Had I not been so helped by Francis Schaeffer’s teaching, I wonder whether I would have survived psychiatry. In so many ways he helped me to build a firm foundation and framework within which to develop a Christian mind in the academic discipline and the therapeutic practice of psychiatry. . . I saw, for the first time, how important world views are in shaping life and thought. . . . Always I returned to a simple, yet profound, fact which makes sense of our day-to-day experiential reality—the fact that we are made in the image of the “infinite personal God.” . . . And because God exists, there is an answer to the question that so many people hardly dare to ask: “What’s the point of it all?” We are made to live in a relationship with the God who is really there. . . .
Dr. Schaeffer also described man as “a glorious ruin”—part glory and part ruin. . . . [As a result of the fall] our minds, emotions, and wills no longer work as they should; we find we are divided against ourselves, . . . As I have struggled, over these years, to integrate psychology and psychiatry within a biblical Christian framework, it has become increasingly clear that I am in the business of rebuilding the broken fragments of men and women who have been created for something better. . . . It is only as we go to the King and ask for his help and wisdom that we can begin to truly help people rebuild the shattered fragments of their lives. . . .
Edith Schaeffer, wife of Francis and his faithful partner in ministry for more than five decades wrote this beautiful letter to some friends shortly after Francis passed away from cancer in 1984. Excerpted from a letter dated May 16, 1984, from the Papers of Dr. Robert G. Rayburn, located in Box 428, File 49, of the PCA Historical Center, St. Louis, Missouri.
The time can still be counted in hours when I went through the very once-in-a-lifetime experience of watching Fran stop breathing from one second to the next. It is not only an incredibly new experience but a different one from any other in life. For 52 years, from the time Fran and I began writing every day to each other in college, I have seen everything in the light of what Fran might like or what his reaction would be so that the sense of absence was beyond anything I could have imagined when he left his body. The absence was vivid but of course no curtain pulled back to see the change he underwent as he became present with the Lord. This could not be shared nor might I have his report! . . . The Lord has given an amazing continuity in our period of time in Rochester as the funeral will be held in the John Marshall High School where Fran answered questions from a large audience, five Sunday nights, five and a half years ago during his first weeks of chemotherapy.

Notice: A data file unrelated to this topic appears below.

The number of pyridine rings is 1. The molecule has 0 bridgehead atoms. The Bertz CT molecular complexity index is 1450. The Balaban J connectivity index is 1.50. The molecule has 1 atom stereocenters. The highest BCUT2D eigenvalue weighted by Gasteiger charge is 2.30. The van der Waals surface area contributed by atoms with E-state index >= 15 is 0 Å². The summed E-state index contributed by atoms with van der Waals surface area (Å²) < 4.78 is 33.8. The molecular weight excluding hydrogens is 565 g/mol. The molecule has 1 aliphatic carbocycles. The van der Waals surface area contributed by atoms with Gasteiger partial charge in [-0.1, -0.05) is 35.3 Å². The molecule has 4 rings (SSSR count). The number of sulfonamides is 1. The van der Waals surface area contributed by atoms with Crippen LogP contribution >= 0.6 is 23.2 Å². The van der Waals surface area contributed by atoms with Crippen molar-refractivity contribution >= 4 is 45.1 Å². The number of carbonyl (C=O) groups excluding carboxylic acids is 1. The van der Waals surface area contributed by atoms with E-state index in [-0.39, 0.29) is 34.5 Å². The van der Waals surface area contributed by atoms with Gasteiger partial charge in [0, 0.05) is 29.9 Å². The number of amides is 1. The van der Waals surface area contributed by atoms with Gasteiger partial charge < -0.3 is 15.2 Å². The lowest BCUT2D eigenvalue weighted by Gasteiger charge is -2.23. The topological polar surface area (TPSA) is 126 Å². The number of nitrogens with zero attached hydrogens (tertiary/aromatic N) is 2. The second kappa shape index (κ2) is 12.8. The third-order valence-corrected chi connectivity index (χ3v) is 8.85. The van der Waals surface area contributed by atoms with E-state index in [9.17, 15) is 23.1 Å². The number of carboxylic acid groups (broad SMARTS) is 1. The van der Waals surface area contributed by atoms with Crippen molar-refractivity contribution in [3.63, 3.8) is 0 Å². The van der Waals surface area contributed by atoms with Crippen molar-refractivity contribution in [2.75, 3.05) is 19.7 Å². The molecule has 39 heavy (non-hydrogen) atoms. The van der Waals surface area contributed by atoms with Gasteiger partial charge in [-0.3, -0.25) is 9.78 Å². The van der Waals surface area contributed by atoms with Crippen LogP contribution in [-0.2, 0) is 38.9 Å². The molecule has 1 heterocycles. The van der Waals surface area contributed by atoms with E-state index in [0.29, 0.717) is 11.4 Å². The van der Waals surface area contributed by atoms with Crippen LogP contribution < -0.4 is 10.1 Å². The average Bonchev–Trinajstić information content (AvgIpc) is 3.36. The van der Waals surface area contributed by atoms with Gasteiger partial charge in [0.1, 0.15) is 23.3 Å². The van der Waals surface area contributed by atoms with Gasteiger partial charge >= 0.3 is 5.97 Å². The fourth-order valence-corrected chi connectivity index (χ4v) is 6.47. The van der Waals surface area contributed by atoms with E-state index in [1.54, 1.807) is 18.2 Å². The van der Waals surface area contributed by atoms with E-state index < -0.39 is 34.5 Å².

The film Whatever Happened to the Human Race? has a final episode which Fran felt was the best presentation of the Gospel and of the wonder of the resurrection that he has been able to give in his life. . . . This episode will be shown at the funeral. It is my husband’s favorite episode of any of the filming he did. We pray that as he speaks himself concerning death and the way of salvation and the assurance of the resurrection that any who are not certain of their own eternal life may indeed be saved during the service. . . .
I am praying that this total experience of togetherness as a family and the contemplation together of what takes place in the presence of the Lord will be unforgettable for each of our own children and for those who come from outside. I am hoping that the content of the message, music, and film will take people away being closer to the Lord rather than full of sorrow.
Rick Matt is associate director of communications for Covenant Seminary.